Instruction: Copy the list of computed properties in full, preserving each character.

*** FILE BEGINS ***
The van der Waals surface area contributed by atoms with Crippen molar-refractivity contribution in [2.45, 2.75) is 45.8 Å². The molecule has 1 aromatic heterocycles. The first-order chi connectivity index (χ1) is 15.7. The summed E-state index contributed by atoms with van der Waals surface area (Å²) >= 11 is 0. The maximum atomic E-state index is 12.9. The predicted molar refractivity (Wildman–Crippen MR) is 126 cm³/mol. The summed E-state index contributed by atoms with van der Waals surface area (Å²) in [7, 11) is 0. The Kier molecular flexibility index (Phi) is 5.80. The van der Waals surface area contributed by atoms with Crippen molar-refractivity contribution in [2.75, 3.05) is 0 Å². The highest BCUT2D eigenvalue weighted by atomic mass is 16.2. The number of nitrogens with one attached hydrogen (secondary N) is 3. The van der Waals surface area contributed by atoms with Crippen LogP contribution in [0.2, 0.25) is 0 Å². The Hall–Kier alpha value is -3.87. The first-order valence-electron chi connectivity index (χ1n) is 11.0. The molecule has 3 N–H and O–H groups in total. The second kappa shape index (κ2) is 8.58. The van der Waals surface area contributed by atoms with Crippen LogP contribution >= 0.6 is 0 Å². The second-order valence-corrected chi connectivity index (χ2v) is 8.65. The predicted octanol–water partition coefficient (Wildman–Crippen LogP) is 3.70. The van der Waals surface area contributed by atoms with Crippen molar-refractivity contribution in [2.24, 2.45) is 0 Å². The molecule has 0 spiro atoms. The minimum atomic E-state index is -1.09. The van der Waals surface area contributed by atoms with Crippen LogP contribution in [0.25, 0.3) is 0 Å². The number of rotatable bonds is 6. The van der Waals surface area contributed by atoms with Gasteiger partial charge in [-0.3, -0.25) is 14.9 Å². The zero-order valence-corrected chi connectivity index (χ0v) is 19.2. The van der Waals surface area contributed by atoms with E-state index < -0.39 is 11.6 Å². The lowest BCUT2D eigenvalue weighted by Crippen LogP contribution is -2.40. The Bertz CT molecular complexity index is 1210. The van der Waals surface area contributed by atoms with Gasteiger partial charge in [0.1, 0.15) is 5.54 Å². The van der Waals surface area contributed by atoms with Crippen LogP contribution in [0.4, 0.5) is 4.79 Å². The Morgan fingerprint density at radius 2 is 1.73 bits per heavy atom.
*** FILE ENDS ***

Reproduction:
The van der Waals surface area contributed by atoms with Crippen molar-refractivity contribution in [2.45, 2.75) is 45.8 Å². The molecule has 1 aromatic heterocycles. The first-order chi connectivity index (χ1) is 15.7. The summed E-state index contributed by atoms with van der Waals surface area (Å²) >= 11 is 0. The maximum atomic E-state index is 12.9. The predicted molar refractivity (Wildman–Crippen MR) is 126 cm³/mol. The summed E-state index contributed by atoms with van der Waals surface area (Å²) in [7, 11) is 0. The Kier molecular flexibility index (Phi) is 5.80. The van der Waals surface area contributed by atoms with Crippen molar-refractivity contribution in [2.75, 3.05) is 0 Å². The highest BCUT2D eigenvalue weighted by atomic mass is 16.2. The number of nitrogens with one attached hydrogen (secondary N) is 3. The van der Waals surface area contributed by atoms with Crippen LogP contribution in [0.2, 0.25) is 0 Å². The Hall–Kier alpha value is -3.87. The first-order valence-electron chi connectivity index (χ1n) is 11.0. The molecule has 3 N–H and O–H groups in total. The second kappa shape index (κ2) is 8.58. The van der Waals surface area contributed by atoms with Crippen LogP contribution >= 0.6 is 0 Å². The second-order valence-corrected chi connectivity index (χ2v) is 8.65. The predicted octanol–water partition coefficient (Wildman–Crippen LogP) is 3.70. The van der Waals surface area contributed by atoms with Crippen molar-refractivity contribution in [2.24, 2.45) is 0 Å². The molecule has 0 spiro atoms. The minimum atomic E-state index is -1.09. The van der Waals surface area contributed by atoms with Crippen LogP contribution in [0.25, 0.3) is 0 Å². The number of rotatable bonds is 6. The van der Waals surface area contributed by atoms with Gasteiger partial charge in [-0.3, -0.25) is 14.9 Å². The zero-order valence-corrected chi connectivity index (χ0v) is 19.2. The van der Waals surface area contributed by atoms with E-state index < -0.39 is 11.6 Å². The lowest BCUT2D eigenvalue weighted by Crippen LogP contribution is -2.40. The Bertz CT molecular complexity index is 1210. The van der Waals surface area contributed by atoms with Gasteiger partial charge in [0.1, 0.15) is 5.54 Å². The van der Waals surface area contributed by atoms with Crippen LogP contribution in [0.4, 0.5) is 4.79 Å². The Morgan fingerprint density at radius 2 is 1.73 bits per heavy atom.